For a commuting worker whose average workday is eight hours plus train journey time, that is more than enough to recharge both the Leaf and the Prius plug-in hybrid. However, 10 minutes in a filling station charging point means resorting to rapid recharging, repeated use of which is known to significantly shorten battery life. There is also the question of who will pay to install the infrastructure.
Still seeking a business model
"We are in the automotive manufacturing business. There is no question that we suddenly start providing charging infrastructure," said Smith. "The economic benefit of that infrastructure falls to the power generators because it is their power that will be used."
"However, there has to be a business model for them, there has to be a business model for us, and there has to be a compelling economic business case for consumers to adopt these technologies. Only if all three are in place is the market likely to develop. Absent any one of those, and it won't happen," he added.
There is also the tricky question of power demand management if electric car rollout reaches the kind of figures the International Energy Agency (IEA) has said is desirable -- production of more than 100 million vehicles a year by 2050 from the current level of a few thousand a year. Ideally, most would charge overnight at home or on the street, because nighttime is when electricity demand tends to be at its lowest, leaving ample surpluses of baseload supply that currently goes to waste.
At the Paris Motor Show last week, the IEA and a consortium of countries including China, France, Germany, South Africa, Spain, Sweden and the United States announced the Electric Vehicle Initiative to lay the groundwork for the rapid rollout globally of electric and plug-in hybrid vehicles.
The initiative includes pilot programs in chosen cities, greater information-sharing on funding and research and development, and actual data on electric vehicle deployment.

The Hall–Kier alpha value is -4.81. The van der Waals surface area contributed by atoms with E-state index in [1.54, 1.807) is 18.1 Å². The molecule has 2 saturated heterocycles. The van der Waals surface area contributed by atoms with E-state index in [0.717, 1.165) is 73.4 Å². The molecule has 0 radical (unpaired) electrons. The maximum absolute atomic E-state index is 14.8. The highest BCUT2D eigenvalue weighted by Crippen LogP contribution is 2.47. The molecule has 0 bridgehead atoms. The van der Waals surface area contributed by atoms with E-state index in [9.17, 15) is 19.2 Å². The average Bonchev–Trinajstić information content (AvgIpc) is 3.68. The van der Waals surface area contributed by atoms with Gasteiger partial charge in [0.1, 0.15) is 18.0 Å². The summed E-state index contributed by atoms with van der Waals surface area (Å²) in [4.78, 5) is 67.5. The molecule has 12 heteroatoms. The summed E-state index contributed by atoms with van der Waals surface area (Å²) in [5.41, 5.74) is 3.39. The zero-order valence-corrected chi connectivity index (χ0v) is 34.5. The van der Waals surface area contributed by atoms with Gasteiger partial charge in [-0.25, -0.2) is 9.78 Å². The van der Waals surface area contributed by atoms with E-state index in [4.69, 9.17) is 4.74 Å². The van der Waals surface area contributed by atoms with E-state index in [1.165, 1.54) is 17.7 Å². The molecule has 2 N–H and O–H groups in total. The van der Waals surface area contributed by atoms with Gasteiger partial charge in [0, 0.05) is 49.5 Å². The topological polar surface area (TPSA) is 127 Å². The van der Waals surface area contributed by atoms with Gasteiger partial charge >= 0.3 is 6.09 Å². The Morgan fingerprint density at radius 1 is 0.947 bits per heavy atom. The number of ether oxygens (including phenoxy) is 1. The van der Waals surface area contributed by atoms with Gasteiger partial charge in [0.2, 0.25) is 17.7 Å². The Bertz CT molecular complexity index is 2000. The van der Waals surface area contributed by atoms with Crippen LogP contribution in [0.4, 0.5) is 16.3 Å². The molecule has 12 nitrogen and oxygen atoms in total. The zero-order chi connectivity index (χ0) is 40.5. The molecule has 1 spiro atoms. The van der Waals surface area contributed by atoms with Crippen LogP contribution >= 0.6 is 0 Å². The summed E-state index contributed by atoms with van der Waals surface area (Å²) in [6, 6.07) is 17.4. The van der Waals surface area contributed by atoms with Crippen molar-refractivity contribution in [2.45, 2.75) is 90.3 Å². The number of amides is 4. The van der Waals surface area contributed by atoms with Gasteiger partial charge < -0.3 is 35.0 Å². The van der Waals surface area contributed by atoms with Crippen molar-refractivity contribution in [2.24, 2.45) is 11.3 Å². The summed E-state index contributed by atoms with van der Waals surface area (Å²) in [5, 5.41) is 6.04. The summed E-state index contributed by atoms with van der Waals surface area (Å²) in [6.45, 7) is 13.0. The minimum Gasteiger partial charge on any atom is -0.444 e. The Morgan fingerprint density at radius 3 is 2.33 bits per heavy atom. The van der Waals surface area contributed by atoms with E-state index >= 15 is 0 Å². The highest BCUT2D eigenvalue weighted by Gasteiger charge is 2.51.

According to the IEA, if successful, the plan would put 20 million electric vehicles on the road by 2020, 200 million by 2030 and 1 billion by 2050.
"To achieve a sustainable energy future, we need to transform global transport," said IEA Director Nobuo Tanaka. "This initiative will help to create the enabling environment to meet international targets, track progress and ensure the long-term success for EV/PHEVs."
But if every one of these anticipated hundreds of millions of cars plugged in at the same time, there would be a serious risk of overloading local electricity circuits and shorting out the local substations.
"I have seen slide presentations at conferences with pictures of the substation blowing up. That may be an acceptable exaggeration to make a point, but it is still an issue to be resolved," said Smith.
That is by no means an insurmountable problem. Demand management through development of smart grids could handle that, with utilities remotely instructing appliances -- including some of the electric cars -- to turn off or stop charging for a while.
"If you had a battery that stored energy as efficiently as a tank of gasoline or diesel, that would be a game changer," said Smith. "But the prognosis for that is not currently encouraging. The internal combustion engine is going to be around for a long time to come, although it will get increasingly more efficient and cleaner."
Want to read more stories like this?
E&E is the leading source for comprehensive, daily coverage of environmental and energy politics and policy.
Click here to start a free trial to E&E -- the best way to track policy and markets.